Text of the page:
Thursday, October 14

14.Ottobre.2010 "Ode to a Public Bathroom"

I give your fair warning, this blog is a tad bit graphic and “angsty” but if you choose to proceed…enjoy!

I would like to dedicate this blog entry to one thing: the public restrooms of Italy. It might seem a little strange to devote an entire entry to this one thing but I seriously cannot figure them out. I’m the type of person who doesn’t like to use public restrooms anyways but using the public restrooms here are like participating in an advanced yoga class every time you have you have to go! Here is a picture of what any bathroom in any bar, train station, or café will look like.  You might say, “…well Stina it is obvious that you have been going into the MENS room!” But  no, that is not the case.  Now I will give you a chance to figure out how a woman would have to contort her body to use such a device. Yes, it is similar to going to the bathroom in the wilderness, however instead of a nice forest floor you have a tile surface that is stained with the urine of thousands of people. I know gross, but it’s true! I just do not understand how, and if someone has any insight please let me know, how a person properly uses such a bathroom. I just think of the poor people with injuries or elderly people and how difficult it must be for them. Another thing is most of the time there is no toilet paper but merely a little hose, which I also do not understand, and you have to be pretty lucky to find a bathroom that is equipped with soap and paper towels for afterwards.  I’ve learned to deal with this by mainly only going to the bathroom at my house, and I’m fortunate to have a pretty good bathroom at our school, pictured is the best one that I could find.  But once again they rarely have toilet paper, soap or paper towels.  I’ve figured out a system that consists of carrying around Kleenex and hand sanitizer wherever I go, but I just had to share this with the world. J

Wednesday, October 6

6. Ottobre. 2010 “Take Me Home, Country Roads”

Before I left, a lot of people asked me if, after spending a year abroad in a completely foreign land, it would be difficult for me to come back to Northfield and go to college in my hometown.  At first I was a little worried that I’d want to go out again to a new and difference place, but now I am so happy to be in Northfield and to be going to St. Olaf next year.  Even though I am loving this experience here and it’s great to be on my own, I think that I will always be a “home body”.  This blog is kind of personal so it won’t be important to lots of people but this one is mainly for my own fun.  This is a list of 25 things I’ve really been craving to do back home lately. (Next time I’ll make a list of all the fun things I’m excited to do here.)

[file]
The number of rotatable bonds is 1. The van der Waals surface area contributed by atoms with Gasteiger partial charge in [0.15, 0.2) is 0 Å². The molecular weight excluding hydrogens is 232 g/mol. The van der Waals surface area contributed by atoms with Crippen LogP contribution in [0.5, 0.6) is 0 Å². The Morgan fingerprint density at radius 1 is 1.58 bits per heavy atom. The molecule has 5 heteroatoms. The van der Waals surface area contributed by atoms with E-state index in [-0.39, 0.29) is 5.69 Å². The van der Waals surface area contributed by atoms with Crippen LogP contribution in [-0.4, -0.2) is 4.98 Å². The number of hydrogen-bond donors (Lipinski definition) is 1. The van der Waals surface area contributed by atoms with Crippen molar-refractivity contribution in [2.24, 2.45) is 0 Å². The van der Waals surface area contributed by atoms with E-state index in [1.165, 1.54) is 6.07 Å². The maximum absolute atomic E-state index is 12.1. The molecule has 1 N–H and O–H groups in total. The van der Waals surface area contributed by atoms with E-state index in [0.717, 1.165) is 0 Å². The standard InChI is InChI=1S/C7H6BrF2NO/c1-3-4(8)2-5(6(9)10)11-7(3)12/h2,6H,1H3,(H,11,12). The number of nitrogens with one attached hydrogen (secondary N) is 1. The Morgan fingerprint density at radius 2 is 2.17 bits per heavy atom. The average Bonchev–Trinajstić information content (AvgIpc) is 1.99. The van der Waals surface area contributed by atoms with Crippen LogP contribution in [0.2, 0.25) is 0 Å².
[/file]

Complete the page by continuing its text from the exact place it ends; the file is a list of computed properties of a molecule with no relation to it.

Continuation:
1. Walk around in downtown Minneapolis.
  2. Study at Blue Monday with Dan and two large hot chocolates
  3. Take my doggy, Zebedee, for a walk with my family
  4. Take a walk in the apple orchard
  5. Go to an Emmaus church service
  6. Walk down St. Olaf Ave and see the beautiful colors on the trees
  7. Get French toast at the Ole Café
  8. Go to the science museum
  9. Eat a popcorn dinner with my family (which they think is really funny here by the way! )
  10. Wake up in my bright orange room
  11. Create “my lighting” in a couple choice rooms :)
  12. Watch an American football game with my dad
  13. Go for a run with Amy at Tostrud
  14. Sing with last years madrigals in that room by the auditorium
  15. Go on a road trip with my family
  16. Sing in a NHS choir concert and go to a cast party afterwards
  17. Drive up to my grandma Mum’s house
  18. Take a walk in the Carleton Arb
  19. Watch Simply Irresistible with Ellen
  20. Go for a hayride
  21. Go to Lake Byllesby with The Boys The Boys
  22. Go to Dairy Queen with Meredith
  23. Walk across my creaky stairs in my hallway
  24. Listen to Dan play the piano
  25. Hear the church bells playing outside my house everyday at 6
I want to do all of these things, but when I look back at them I realize that it's not the things I want to do..but the people I want to do them with. I'm writing this down because when I get home I'm going to actually do all of these things! I don't want to take the people and the town I love so much for granted! I can have fun and enjoy my time here for now and have this list for when I get back! 

Monday, October 4

4. Ottobre. 2010 “Uno Mese"